Amarjit Chandan has sent another article on the Varun Gandhi’s saga. My views have been quoted again.

Naveen S Garewal
Tribune News Service, Chandigarh, March 24
Varun Gandhi is either the saviour of the Hindus or a venom-spewing hate monger, depending upon the blogs you read on the Internet. Active writers on the Internet, or the literati of the blogosphere as they like to be called, are pulling no punches in defending or attacking this outspoken member of the BJP.

Supporters of the more radical form of nationalism have hailed Gandhi for saying that which even the leaders of the RSS, VHP and BJP (LK Advani and Murli Manohar Joshi having been point out by name) have been afraid to say out aloud. On the other hand, there is a large number of bloggers that has outrightly condemned the hate-speeches.

The big story however is that Varun’s utterances have not sparked off an Indo-Pak cyber war as many would have imagined. hand the deluge of criticism has come from non-Muslim and non-Pakistanis. There is substantial global and non-Muslim censure and scorn that has been heaped on Gandhi and his supporters. They accuse Gandhi of betraying not just the political heritage he had inherited, but of spreading even more hatred in these troubled times.

Blogger Abrams calls it “a desperate political gimmick to please the majority vote bank”. Raza Rumi raises a pertinent question – “If our jihadis or Islamists get inordinate attention then why should a bigoted idiot like the young Gandhi not worry us?”. Moin Ansari blames the Indian media in no small measure either, “The charade of Bharati media with the “We are in shock” is as amazing as the periodic unveiling of similar claptrap from a broad spectrum of political leaders in Bharat.”

Avid blogger Shobhaa De calls Gandhi the “Pamela Anderson of politics” and comments “Babe Varun has been misguided by his handlers. Winning Pilibhit may be comparatively easy. But winning the hearts of Young India will require much more than a baring of teeth.”

Castigating Gandhi, MJ Akbar writes, “Varun claims to be a ‘Gandhi’ but he has forgotten the ideals of his own family, at least of his grandmother. “All my father’s works”, said Indira Gandhi in 1962, “have been written in prison. I recommend prison life not only for aspiring writers but for aspiring politicians too”. Is there any message for Varun? Yes, prison is the only place where he can wear the mantle of political maturity”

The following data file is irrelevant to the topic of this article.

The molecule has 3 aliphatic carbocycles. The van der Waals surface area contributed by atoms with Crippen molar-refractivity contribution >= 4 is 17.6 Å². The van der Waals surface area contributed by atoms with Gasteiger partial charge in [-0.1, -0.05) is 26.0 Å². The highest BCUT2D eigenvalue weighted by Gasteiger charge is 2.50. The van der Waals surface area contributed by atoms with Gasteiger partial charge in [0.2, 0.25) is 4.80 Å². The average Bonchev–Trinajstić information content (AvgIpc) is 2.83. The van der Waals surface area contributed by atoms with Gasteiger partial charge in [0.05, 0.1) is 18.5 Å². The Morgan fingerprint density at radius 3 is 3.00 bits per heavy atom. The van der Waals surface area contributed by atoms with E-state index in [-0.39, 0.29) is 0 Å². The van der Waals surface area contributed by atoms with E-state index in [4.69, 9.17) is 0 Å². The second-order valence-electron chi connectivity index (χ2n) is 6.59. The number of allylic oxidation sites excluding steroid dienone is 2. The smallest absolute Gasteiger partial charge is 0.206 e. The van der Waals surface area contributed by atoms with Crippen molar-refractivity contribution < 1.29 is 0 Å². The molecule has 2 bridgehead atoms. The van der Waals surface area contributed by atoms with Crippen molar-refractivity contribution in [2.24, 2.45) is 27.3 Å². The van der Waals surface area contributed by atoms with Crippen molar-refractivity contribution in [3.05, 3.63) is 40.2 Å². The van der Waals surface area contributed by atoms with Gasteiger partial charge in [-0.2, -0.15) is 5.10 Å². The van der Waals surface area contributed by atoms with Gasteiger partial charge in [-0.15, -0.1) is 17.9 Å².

One blogger Yasser Latif Hamdani compares Varun Gandhi to the disgraced Pak politician Aamir Liaqat Hussain and writes, “One suspects that both had sheltered upbringing as is obvious from the copious amounts of baby fat on their faces and one also suspects that there might be greater issues psychologically, mentally and indeed self image that are at play.”

Adil Mohd quips, “Varun Gandhi is an idiot. And a confused one at that. He must be wondering how Rajnath Singh or Narendra Modi seem to always get away with it.” Varun’s classmate Shiv Aroor writes, Varun became a “string-puppet” and “was put up to the job by someone far more clever, far sharper and higher up in the saffron establishment.”

While the two sections of the blogerrati may be diagonally opposite in their political views, the “aye” and “nay” sayers are however joint in rejecting the denials made by Varun Gandhi – a political stunt to avoid being disqualified.

Whether Varun Gandhi said all those divisive words or not, he has managed to corner the spotlight, casting into the deep shadows those who were hoping to emerge as the next generation leader of the BJP. “Who after Advani?” was the question being asked. Varun Gandhi has thrown down the gauntlet and challenged all other wannabees.